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Trail Outlaws Podcast

I recently spoke to Tim at www.trailoutlaws.com  about training and racing with kids and pregnancy. The link can be found here:

http://hwcdn.libsyn.com/p/0/1/e/01eb8fea811d44b5/topS01E07.mp3?c_id=8262011&expiration=1422463183&hwt=63b188935456c0c864bc047519e1e52f

Enjoy, its quite long, you may need a cup of tea (and a snack!)

Staying Positive Throughout The Journey

How often do you come back from a run and are happy with your progress? How many times do you think, yes I nailed that session or that was a great run everything is working in the right direction? I have access to 25 athletes inner thoughts and feelings about their running or triathlon training everyday. It has struck me how negative the majority of them are towards their bodies, their sessions, their performances.

The Iceberg

I recently read this blog from one of my favourite triathletes Catriona Morrison.  It struck a real chord with me, especially after spending the day helping (checkpoint food testing) at the Winter 100. Winners, losers, death marchers, everyone is in the same boat when push comes to shove. Ultra running is a true testament to character strength, there is no hiding from the real you at mile 75 as you bare your soul to the trail, leaving a little part of you at every race when you dig into your inner resolve.

Pressing Restart

At the beginning of the year I flew around the Country to Capital course, I was in great shape, not super fit, but really good, strong winter fitness, I hadn’t run over 60 miles in training, clocked a couple of 20 mile long runs in the mud, but mostly had been doing lots of steady runs with some short intervals thrown in. I felt that this was going to be my year and was so pumped at all the races I had planned. And then slowly this pesky injury creeped up on me, taking over my normal life, then my running life and it has now completely taken over every waking moment of my day.

Believing in your Belief

Tough, tough, tough few weeks in the Sutton household. Morale has teetered on low to dangerously low. Teeth have been gritted and words spoken in frustration that weren’t needed. The smell of a grubby gym, ingrained sweat and blisters on my hands are all signs of a runner who has nothing to do,  but repeat endless strength work. Very soon if I cant get out of the gym I may actually find myself wearing a lycra one piece and turning up to body pump with Rick Ashton.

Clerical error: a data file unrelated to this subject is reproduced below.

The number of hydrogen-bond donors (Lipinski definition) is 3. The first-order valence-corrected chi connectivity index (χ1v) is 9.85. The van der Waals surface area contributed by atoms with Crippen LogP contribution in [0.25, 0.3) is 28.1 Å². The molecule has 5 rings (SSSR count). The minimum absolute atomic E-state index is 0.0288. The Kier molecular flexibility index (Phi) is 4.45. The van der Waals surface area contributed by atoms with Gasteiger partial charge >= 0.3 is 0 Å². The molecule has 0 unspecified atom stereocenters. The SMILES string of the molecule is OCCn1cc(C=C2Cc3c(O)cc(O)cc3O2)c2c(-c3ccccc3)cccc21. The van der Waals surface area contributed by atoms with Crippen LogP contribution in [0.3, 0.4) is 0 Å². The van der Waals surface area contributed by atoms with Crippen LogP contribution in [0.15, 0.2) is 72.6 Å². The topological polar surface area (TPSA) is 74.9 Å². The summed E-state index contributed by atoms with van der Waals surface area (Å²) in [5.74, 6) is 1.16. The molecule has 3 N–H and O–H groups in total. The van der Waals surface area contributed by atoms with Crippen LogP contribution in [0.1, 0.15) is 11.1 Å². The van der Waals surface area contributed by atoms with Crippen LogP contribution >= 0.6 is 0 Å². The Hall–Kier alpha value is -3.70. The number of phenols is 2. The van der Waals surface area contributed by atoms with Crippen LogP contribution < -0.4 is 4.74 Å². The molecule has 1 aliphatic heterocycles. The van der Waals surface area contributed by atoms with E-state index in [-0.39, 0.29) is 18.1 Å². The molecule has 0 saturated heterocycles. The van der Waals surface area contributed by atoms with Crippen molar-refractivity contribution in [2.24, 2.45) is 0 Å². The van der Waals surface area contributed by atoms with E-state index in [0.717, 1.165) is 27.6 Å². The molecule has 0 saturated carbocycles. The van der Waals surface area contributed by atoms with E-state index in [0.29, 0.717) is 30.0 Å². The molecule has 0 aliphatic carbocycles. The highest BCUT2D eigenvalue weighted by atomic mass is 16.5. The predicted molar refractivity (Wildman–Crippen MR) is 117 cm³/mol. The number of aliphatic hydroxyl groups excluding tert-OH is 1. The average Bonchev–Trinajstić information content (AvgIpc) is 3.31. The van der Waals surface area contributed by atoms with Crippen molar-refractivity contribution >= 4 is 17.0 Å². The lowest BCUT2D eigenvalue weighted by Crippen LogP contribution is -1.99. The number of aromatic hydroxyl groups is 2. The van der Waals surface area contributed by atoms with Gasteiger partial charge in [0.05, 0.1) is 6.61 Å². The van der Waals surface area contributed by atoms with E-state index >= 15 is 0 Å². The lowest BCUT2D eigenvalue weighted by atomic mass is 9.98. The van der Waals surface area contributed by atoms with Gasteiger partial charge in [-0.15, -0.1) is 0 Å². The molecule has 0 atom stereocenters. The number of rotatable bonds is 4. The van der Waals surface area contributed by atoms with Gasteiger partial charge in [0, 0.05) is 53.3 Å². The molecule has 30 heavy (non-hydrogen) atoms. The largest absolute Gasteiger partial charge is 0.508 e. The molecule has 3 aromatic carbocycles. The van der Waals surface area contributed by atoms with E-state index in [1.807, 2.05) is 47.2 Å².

The Wait

I cried in the doctors surgery last week. Frustrated that after 4 weeks of limping around I am still yet to have any proper diagnosis of my injury. I am very lucky to have some financial support so have been able to fund some physio work, but after fainting when she tried to manipulate my foot the physio did the right thing and said I think you need a scan and an x ray now.

The Obstacle

Hello my name is Eddie, I’m a runner and I’m injured. I have finally faced the fact that finishing everyday hobbling, running in constant pain and eating painkillers in order to run is not healthy and not sustainable in the long run. 

The Fear

I am just back from an amazing three days of running with The Centurion Team. I covered 59 miles, climbed a lot, ran down hills a lot, laughed too much, ate even more and spent some real quality time with the amazing Debbie Martin -Consani who I am just in awe of (she carries lipgloss in her running pack whilst smashing apart 100mile races) and Danny Kendall the coolest and fastest GB man in the desert having recently finishing 4th at the MdS. Esteemed company.

Wings for Life Run Race Report

Funny enough as I go on enough about not drinking water…spot me drinking water!!

“The scale was global, the ambition truly great and the party one to remember, as more than 35,000 people in 32 countries took part in the inaugural Wings for Life World Run in pursuit of a cure for spinal cord injury. ” 


Final Global Results: Women’s race

1. Elise Molvik (NOR)/ ran in Norway 54.79km
2. Nathalie Vasseur (FRA) France 51.26
3. Svetlana Shepuleva (MD)/Turkey 48.29
4. Mfunzi Ntombesintu (RSA)/ South Africa 47.57
5. Lea Bäuscher (GER)/Germany 46.23
6. Haley Chura (USA)/USA 45.61
7. Joanna Zakrzewski (GBR)/UK 45.39
8. Edwina Sutton (GBR)/UK 45.38
9. Maria Lundgren (SWE)/Sweden 45.24
10. Daniela Ryf (SUI)/Switzerland 44.44

What a day! I had no idea of the global scale or the magnitude of this run, really until I had finished and friends were texting and calling saying we have been watching you running over the live feed it was so exciting!


I had been invited to this race by Simon Freeman of Freestak (http://www.freestak.com/). I was a little unsure about ‘racing’ as only a month after SDW50 and I like to have at least 10 days rest and then get back into training slowly after a race and let my family have some mum energy! But as my good buddies Robbie and Paul were going to be running and there was the offer of a hotel room the night before (like a pro, into room at 9pm, asleep by 9.01pm, up at 7.30am. BEST night of sleep for almost 4 years!) I couldn’t resist. I replied to Simon that I would run and just see how far I got.


Believing in my Body

I am just about to embark on ‘serious’ training for the Lakeland 50 at the end of July. This is the British Ultra Championships. Its a serious race with an elite field and over 9,000ft of climbing over 50 miles. I have spent the last few days creating horrendous training ideas to improve my strength both in ascending and descending. I am excited to get back in hard core, cant get legs to go upstairs, will just sleep on the sofa, kind of training.